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Tuesday, December 18 , 2018, 7:44 pm | Fair 52º


Santa Barbara District Moving to Ban Electronic Cigarettes as Use Rises Among Students

Electronic cigarettes are becoming increasingly popular among middle and high school students, and the Santa Barbara County Public Health Department is working with school districts and cities to add the devices to ordinances regulating tobacco products and secondhand smoke.

The Centers for Disease Control and Prevention released information last week that found that the use of e-cigarettes doubled between 2011 and 2012 among middle and high school students. Use of small, flavored cigars has been increasing as well.

The e-cigarettes are battery-powered and provide doses of nicotine or other additives in aerosol form, according to the CDC.

The Santa Barbara Unified School District's Board of Education talked last week about altering its tobacco policies to include these devices. Dawn Dunn with the county’s Tobacco Prevention Settlement Program handed out “hookah pens” for them to look at, noting that they are colorful, small and look like toys or pens, adding that they’re very difficult to detect since the vapor is odorless.

Dunn noted that it’s illegal for anyone younger than age 18 to purchase them, and the Food and Drug Administration doesn’t yet regulate these products.

“This is not something you want unchecked on your school campuses,” she said.

The Santa Barbara County Education Office invited Public Health to speak as experts on the topic, and Dunn and others have been going to districts and cities to talk about including e-cigarettes in all tobacco-related policies.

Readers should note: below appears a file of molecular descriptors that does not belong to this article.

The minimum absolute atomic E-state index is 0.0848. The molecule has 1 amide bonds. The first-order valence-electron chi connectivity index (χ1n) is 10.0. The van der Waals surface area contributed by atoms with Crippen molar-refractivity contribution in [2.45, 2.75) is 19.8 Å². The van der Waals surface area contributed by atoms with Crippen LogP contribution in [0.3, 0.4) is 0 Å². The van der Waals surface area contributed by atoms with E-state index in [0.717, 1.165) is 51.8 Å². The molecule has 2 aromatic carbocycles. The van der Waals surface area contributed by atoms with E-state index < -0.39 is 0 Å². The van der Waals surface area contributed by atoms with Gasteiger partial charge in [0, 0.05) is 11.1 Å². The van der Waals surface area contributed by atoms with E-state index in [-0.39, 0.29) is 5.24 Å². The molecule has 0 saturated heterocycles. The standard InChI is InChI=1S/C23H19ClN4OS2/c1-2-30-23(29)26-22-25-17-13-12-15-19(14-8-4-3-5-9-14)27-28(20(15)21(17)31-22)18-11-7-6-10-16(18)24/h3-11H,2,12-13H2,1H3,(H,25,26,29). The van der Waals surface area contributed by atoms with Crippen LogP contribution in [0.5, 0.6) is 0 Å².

“We didn’t push for it; this was something they thought of on their own,” health educator Grace Alderson said.

Santa Barbara Unified’s proposed language prohibits all electronic nicotine delivery systems “such as electronic cigarettes, electronic hookahs and other vapor emitting devices, with or without nicotine content, that mimic the use of tobacco products.”

The CDC reported that e-cigarette use rose from 0.6 percent to 1.1 percent in middle school students from 2011 to 2012, and from 1.5 percent to 2.8 percent in high schools. Hookah use rose from 4.1 percent to 5.4 percent between 2011 and 2012, according to the 2012 National Youth Tobacco Survey.

The CDC doesn’t recognize e-cigarettes as smoking cessation aids, saying there is “no conclusive evidence” that they promote long-term quitting, though some of the e-cigarettes are marketed that way.

Public Health went to Goleta’s Ordinance Committee about its secondhand smoking ordinance and is asking the city — and will ask the county and Santa Barbara — to include emissions from electronic nicotine devices, Alderson said. Her department has concerns about the chemicals being inhaled from these products as well, especially since they aren’t regulated.

People can put hemp oil, marijuana and other drugs in the devices and smoke them without any odor because of the vaporizing effect, Alderson said.

Santa Barbara City College went entirely smoke-free in July and its ban includes e-cigarettes, and the entire University of California system is going smoke- and tobacco-free in January.

The products are “insanely popular” but hard to detect, so people get away with using them in places such as schools where they would get caught using traditional tobacco products, Alderson said.

The stealth level is a draw for people, and the e-cigarettes are marketed in a way for people to start smoking in a more socially-acceptable way since they are less of a nuisance and are odorless, she said.

They are also flavored and smell like candy or fruit, and young people can easily buy them online, she said.

The county’s Tobacco Prevention Settlement Program has education and enforcement services to help prevent young people from starting tobacco use, helping smokers and other users quit, and protecting the public from harmful effects of secondhand smoke.

Noozhawk staff writer Giana Magnoli can be reached at .(JavaScript must be enabled to view this email address). Follow Noozhawk on Twitter: @noozhawk, @NoozhawkNews and @NoozhawkBiz. Connect with Noozhawk on Facebook.

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